Tuesday’s with Morrie is a book by Mitch Albom that came out in 1997 and topped the bestsellers list for Non-Fiction and was also made into a movie.
It is about Morrie Schwartz, a former Brandeis University sociology professor who contracted ALS, Lou Gehrig’s disease, and the relationship Albom rekindled with him after seeing a Nightline television news report on how Morrie was dealing with this crippling and fatal disease.
I thought about it recently when I had encountered a couple of situations, both personal and professional, where I was challenged in my own ability to be a good listener.
Albom came to visit Morrie on Tuesdays just to reconnect with his former teacher, who he had not spoken with since graduating sixteen years earlier. Here’s what Albom had to say about a key thing that resonated with him about this connection:
I came to love the way Morrie lit up when I entered the room. He did this for many people, I know, but it was his special talent to make each visitor feel that the smile was unique.
And it didn’t stop with the greeting. When Morrie was with you, he was really with you. He looked you straight in the eye, and he listened as if you were the only person in the world.
How much better would people get along if their first encounter each day were like this – instead of a grumble from a waitress or a bus driver or a boss?
In Morrie’s words:
I believe in being fully present. That means you should be with the person you’re with. When I’m talking to you now, Mitch, I try to keep focused only on what is going on between us. I am not thinking about something we said last week. I am not thinking about what’s coming up this Friday. I am not thinking about doing another Koppel show, or about what medications I’m taking. I am talking to you. I am thinking about you.
I remembered how he used to teach this idea on the Group Process class back at Brandeis. I had scoffed back then, thinking this was hardly a lesson plan for a university course. Learning to pay attention? How important could that be?
I now know that it is more important than almost everything they taught us in college.
Sorting Through the Noise
We live in a world where this simple notion of being fully present is often overwhelmed by the cacophony of “noise” and the invited avalanche of bright shiny objects that pop up on our smartphones, computers, tablets and on the TVs that are on everywhere, all the time.
Some of this “noise” can be useful and productive when we can sort out the important from the trivial, but that can be hard to do.
Lost in this tsunami of stimulation is the ability or skill of being at peace long enough to have a meaningful conversation and demonstrate our interest in another person’s worldview or needs.
Listening, really listening, with our whole being, is a skill and one of the most important compliments we can give another human being.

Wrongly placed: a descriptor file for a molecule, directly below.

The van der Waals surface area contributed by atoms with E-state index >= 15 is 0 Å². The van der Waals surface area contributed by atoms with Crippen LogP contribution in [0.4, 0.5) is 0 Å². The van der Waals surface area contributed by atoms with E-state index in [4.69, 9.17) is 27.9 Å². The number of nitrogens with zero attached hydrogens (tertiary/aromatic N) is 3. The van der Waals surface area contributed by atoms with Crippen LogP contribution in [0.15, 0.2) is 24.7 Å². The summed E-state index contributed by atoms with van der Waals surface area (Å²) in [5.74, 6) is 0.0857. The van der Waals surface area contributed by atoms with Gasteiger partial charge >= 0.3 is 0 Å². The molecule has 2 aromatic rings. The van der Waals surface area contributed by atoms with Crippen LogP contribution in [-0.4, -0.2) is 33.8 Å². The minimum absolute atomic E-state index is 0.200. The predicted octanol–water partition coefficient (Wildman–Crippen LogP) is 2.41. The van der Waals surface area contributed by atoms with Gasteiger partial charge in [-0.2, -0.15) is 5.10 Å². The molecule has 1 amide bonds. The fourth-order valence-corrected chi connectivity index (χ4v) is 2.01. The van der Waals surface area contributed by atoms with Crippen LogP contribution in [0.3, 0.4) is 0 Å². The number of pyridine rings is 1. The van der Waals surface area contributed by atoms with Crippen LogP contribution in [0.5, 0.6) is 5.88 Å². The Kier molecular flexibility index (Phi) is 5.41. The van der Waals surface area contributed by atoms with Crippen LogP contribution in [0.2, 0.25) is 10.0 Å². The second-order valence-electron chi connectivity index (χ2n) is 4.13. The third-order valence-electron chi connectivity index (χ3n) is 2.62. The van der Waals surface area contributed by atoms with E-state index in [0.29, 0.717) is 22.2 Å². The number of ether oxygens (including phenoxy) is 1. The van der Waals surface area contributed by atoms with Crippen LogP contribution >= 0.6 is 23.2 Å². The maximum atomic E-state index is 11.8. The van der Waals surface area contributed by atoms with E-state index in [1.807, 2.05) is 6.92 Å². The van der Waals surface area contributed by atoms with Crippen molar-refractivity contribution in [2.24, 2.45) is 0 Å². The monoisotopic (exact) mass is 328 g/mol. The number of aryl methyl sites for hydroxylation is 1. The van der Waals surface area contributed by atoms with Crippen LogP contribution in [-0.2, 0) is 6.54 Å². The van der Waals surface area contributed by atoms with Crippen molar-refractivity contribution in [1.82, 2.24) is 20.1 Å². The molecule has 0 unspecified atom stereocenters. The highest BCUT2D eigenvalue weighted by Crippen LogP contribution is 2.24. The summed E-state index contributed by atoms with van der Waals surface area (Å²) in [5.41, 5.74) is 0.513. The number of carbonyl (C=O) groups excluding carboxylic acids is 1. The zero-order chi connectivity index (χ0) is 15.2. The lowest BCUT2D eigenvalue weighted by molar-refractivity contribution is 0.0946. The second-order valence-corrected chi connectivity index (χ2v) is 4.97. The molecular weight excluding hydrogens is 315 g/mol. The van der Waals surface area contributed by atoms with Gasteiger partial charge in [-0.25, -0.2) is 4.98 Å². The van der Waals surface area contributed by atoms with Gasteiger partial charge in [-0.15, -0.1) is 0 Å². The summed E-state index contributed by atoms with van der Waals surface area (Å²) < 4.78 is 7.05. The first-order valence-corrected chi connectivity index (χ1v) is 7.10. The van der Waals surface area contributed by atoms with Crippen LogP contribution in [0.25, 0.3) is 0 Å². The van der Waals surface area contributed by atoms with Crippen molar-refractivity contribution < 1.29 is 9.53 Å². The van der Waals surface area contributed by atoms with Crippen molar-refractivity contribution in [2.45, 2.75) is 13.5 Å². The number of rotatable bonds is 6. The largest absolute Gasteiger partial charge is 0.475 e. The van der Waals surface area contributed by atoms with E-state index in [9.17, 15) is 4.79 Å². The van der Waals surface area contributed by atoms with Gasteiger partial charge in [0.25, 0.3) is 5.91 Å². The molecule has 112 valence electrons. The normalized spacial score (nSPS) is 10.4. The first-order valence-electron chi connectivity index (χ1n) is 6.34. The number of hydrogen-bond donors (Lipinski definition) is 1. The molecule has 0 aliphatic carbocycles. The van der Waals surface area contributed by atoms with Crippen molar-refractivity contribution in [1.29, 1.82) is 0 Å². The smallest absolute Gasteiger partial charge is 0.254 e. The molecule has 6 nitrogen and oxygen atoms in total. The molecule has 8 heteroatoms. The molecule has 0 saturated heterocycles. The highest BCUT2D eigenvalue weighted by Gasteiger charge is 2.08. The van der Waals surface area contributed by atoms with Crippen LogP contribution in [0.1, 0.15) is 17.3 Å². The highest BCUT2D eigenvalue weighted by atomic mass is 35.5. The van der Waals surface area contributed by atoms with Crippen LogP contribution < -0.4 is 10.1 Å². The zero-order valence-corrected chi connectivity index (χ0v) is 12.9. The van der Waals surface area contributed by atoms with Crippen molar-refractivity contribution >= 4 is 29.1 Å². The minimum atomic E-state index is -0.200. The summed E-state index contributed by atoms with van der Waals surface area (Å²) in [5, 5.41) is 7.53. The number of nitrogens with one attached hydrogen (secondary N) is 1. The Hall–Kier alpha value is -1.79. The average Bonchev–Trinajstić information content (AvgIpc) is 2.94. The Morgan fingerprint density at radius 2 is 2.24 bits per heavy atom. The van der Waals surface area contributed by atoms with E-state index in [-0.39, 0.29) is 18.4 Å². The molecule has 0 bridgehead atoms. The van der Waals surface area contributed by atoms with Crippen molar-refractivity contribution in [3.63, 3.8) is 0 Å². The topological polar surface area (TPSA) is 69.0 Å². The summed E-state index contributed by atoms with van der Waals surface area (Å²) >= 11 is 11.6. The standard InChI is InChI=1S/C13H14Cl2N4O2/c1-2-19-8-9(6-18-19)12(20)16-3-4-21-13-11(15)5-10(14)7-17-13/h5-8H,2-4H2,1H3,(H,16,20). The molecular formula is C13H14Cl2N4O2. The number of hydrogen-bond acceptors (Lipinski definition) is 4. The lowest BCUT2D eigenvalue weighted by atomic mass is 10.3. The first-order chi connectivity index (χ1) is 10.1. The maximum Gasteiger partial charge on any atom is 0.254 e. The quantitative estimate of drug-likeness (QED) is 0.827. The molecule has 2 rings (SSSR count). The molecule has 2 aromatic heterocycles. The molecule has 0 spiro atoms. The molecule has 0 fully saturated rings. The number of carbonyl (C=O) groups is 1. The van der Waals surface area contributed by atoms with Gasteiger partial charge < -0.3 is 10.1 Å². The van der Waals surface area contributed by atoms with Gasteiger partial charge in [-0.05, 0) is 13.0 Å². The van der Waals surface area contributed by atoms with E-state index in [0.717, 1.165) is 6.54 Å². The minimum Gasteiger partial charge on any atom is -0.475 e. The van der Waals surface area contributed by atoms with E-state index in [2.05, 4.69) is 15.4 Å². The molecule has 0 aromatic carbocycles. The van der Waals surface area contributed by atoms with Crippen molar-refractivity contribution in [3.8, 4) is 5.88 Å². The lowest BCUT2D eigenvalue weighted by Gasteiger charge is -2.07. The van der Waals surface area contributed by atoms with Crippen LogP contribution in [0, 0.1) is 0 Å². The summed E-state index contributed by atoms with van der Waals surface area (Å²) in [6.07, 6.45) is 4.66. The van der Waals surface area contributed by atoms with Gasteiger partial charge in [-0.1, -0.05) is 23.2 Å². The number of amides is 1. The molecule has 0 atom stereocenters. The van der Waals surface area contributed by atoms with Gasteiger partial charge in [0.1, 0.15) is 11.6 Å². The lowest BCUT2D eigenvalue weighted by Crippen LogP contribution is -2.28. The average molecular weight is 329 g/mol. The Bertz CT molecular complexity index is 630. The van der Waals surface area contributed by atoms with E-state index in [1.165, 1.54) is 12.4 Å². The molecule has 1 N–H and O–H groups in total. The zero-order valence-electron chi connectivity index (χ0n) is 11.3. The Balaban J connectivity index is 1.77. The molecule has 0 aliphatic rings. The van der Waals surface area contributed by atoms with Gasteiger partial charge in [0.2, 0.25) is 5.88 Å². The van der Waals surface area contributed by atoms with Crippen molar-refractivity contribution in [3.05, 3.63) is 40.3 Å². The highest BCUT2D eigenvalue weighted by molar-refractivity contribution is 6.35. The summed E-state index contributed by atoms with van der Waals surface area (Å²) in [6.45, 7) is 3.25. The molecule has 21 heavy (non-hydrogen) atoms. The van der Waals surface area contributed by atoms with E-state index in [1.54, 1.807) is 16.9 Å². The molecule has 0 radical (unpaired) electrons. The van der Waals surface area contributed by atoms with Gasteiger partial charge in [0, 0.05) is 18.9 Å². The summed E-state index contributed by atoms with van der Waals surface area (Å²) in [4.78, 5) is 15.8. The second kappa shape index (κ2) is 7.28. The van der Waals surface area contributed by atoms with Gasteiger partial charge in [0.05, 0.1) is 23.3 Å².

I don’t have a magic prescription for creating a “fully present” connection, but I do have some suggestions for how you can engage in a more productive conversation whether it’s business or personal.
The Top 10 Rules for Effective Listening
- Stop Talking! It’s difficult to listen and speak at the same time.
- Put the other person at ease. Give them space and time and “permission” to speak their piece. How we look at them, how we stand or sit, make a huge difference. Relax, and let them relax as well.
- Show the other person that you want to hear them. Look at them. Nod when you can agree, ask them to explain further if you don’t understand. Listen to understand them and their words, rather than just for your turn to respond.
- Remove distractions. Good listening means being willing to not answer the phone, close a door, or stop reading your mail. Give the speaker your full attention, and let them know they are getting your full attention. I once experienced a client who was on the office phone with one person, scanning email while she spoke and texting on her cell phone. You can’t do all of those well.
- Empathize with the other person. Especially if they are telling you something painful, or something you intensely disagree with, take a moment to stand in their shoes, to look at the situation from their point of view. Empathy is highly correlated to executive success.
- Be patient. Some people take longer to find the right word, to make a point or clarify an issue. Give the speaker time to get it all out before you jump in with your reply. Never finish someone else’s statements for them. If you have a time constraint, tell the other person up front but be willing to provide a specific time for a follow-up later.
- Watch your own emotions. If what they are saying creates an emotional response in you, be extra vigilant to listen carefully, with attention to the intent and full meaning of their words. When we are angry, frightened or upset, we often miss critical parts of what is being said to us.
- Be very slow to disagree, criticize or argue. Even if you disagree, let them have their point of view. If you respond in a way that makes the other person defensive, even if you “win” the argument, you may lose something far more valuable!
- Ask lots of questions. Ask the speaker to clarify, to say more, give an example, or explain further. It will help them speak more precisely and it will help you hear and understand them more accurately.
- STOP TALKING! This is both the first and the last point because all other tools depend on it. Nature gave us two ears and only one tongue, which is a gentle hint that we should listen twice as much as we talk.
- Which 3 of these 10 Rules should I focus upon that would have the greatest impact on improving my listening? Try to improve them for the next month and see what happens.
- How long can I concentrate on just one thing, like counting to 50, that reflects my ability to focus?
I’d love to hear your thoughts on this in the comments section below.